LONDON - A novel antisense technique is capable of inhibiting bacterial genes, including those responsible for resistance to antibiotics, researchers in Denmark have shown.

The method could lead to new ways of overcoming resistance to existing antibiotics. It also will help scientists trying to design new antimicrobials find which genes are crucial to bacterial survival.

The antisense agent used is called peptide nucleic acid (PNA). This is a DNA mimic composed of bases attached to a peptide backbone. PNA can hybridize with complementary DNA, RNA or PNA by establishing Watson and Crick base pairs and forming a helix. The peptide backbone makes the molecule very stable, as well as resistant to breakdown by cellular enzymes.

Liam Good and Peter Nielsen at the Center for Biomolecular Recognition in the Panum Institute of the University of Copenhagen, in Denmark, have demonstrated PNA targeted at the RNA for certain bacterial enzymes can specifically inhibit translation. They showed PNA designed to knock out the beta-lactamase gene of Escherichia coli was able to sensitize cells to the antibiotic ampicillin, to which they previously were resistant.

Nielsen, professor of biochemistry, told BioWorld International, “If this technique can be further developed, then this finding is of major importance. In principle, the technology can be used for any gene. If you want to determine what function a given gene has, it allows you to knock it out and see the phenotypic effect.“

Good and Nielsen report their findings in a paper in the April issue of Nature Biotechnology titled “Antisense inhibition of gene expression in bacteria by PNA targeted to mRNA.“

They first designed PNAs that targeted the start codon regions of the E. coli genes for beta-galactosidase and beta-lactamase. In an in vitro system, they showed the PNAs specifically inhibited the production of these enzymes. A control PNA with a different sequence of bases did not have this effect. Further tests in vitro also showed the inhibition observed was taking place at the level of translation rather than transcription.

Good and Nielsen wanted to be sure the inhibition was specific and caused by the PNA binding to the target site. So they introduced base substitutions (which caused only silent mutations) in the PNA target site within the beta-lactamase gene. When six of these base substitutions were present, the antisense PNA failed to inhibit translation of the gene, even at high concentrations.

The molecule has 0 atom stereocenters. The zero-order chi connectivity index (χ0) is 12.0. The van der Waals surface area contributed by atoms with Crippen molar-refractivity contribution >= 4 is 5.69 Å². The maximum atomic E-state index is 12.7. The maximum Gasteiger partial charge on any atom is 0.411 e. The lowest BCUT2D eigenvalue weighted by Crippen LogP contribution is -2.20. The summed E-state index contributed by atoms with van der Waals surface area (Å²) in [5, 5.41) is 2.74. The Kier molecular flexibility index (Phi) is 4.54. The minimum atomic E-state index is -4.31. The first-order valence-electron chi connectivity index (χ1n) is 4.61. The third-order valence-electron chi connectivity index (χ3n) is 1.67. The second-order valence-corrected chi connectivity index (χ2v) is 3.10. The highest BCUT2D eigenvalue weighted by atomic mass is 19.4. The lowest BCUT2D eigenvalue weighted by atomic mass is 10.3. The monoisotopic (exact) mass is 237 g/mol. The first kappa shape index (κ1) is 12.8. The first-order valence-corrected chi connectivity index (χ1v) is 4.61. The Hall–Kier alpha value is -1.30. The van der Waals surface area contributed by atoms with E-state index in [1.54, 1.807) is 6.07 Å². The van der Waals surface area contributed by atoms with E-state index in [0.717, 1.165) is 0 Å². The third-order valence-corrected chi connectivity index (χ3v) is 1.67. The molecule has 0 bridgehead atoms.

When they then changed the PNA so its base sequence matched the mutated base sequence of the target site of the beta-lactamase gene, this was able to inhibit transcription of the gene - although it was unable to inhibit the wild-type gene.

These results confirm, the authors wrote, “that the observed inhibition involves a true antisense mechanism through PNA base pairing to the target site.“

The two researchers went on to show that if they added the two types of PNA to the culture medium of E. coli, the antisense agent could inhibit both genes. Again, they were able to demonstrate this inhibition took place by base pairing of the PNAs to the start codon regions of the genes.

Compounds Target Drug Resistance, Pathogenesis

The next experiment involved adding the anti-beta-lactamase PNA to cultures of E. coli carrying the beta-lactamase gene, which confers resistance to ampicillin. The following day, Good and Nielsen found that, in cultures containing the PNA, the number of bacteria capable of forming new colonies after dilution of the culture and plating out was reduced by up to seven orders of magnitude.

In their paper, Good and Nielsen concluded, “Our results showing that antisense PNAs can alter a bacterial growth phenotype suggest possibilities for developing novel antibiotics by designing PNAs to limit the expression of genes required for pathogenesis or drug resistance.“

This possibility seems particularly important, they added, in view of the increasing resistance to available antibiotics displayed by many pathogenic bacteria, although improved uptake of PNAs by the target organisms would be required.

Commenting on the paper in the same issue of Nature Biotechnology, David Ecker and Susan Freier, of Isis Pharmaceuticals Inc., in Carlsbad, Calif., wrote that it might be possible to improve the limited uptake of PNAs by bacterial cells by chemically modifying the molecules.

They added, “Chemical modification and formulation of oligonucleotides have resulted in successful delivery of oligonucleotides. Similar success should be possible for delivery of PNAs to bacteria.“

Nielsen said this is next on his agenda: “Now that we know that we have something that - when it gets into bacterial cells - is very potent, we will try other formulations and chemical modifications to see whether we can increase the uptake.“ *

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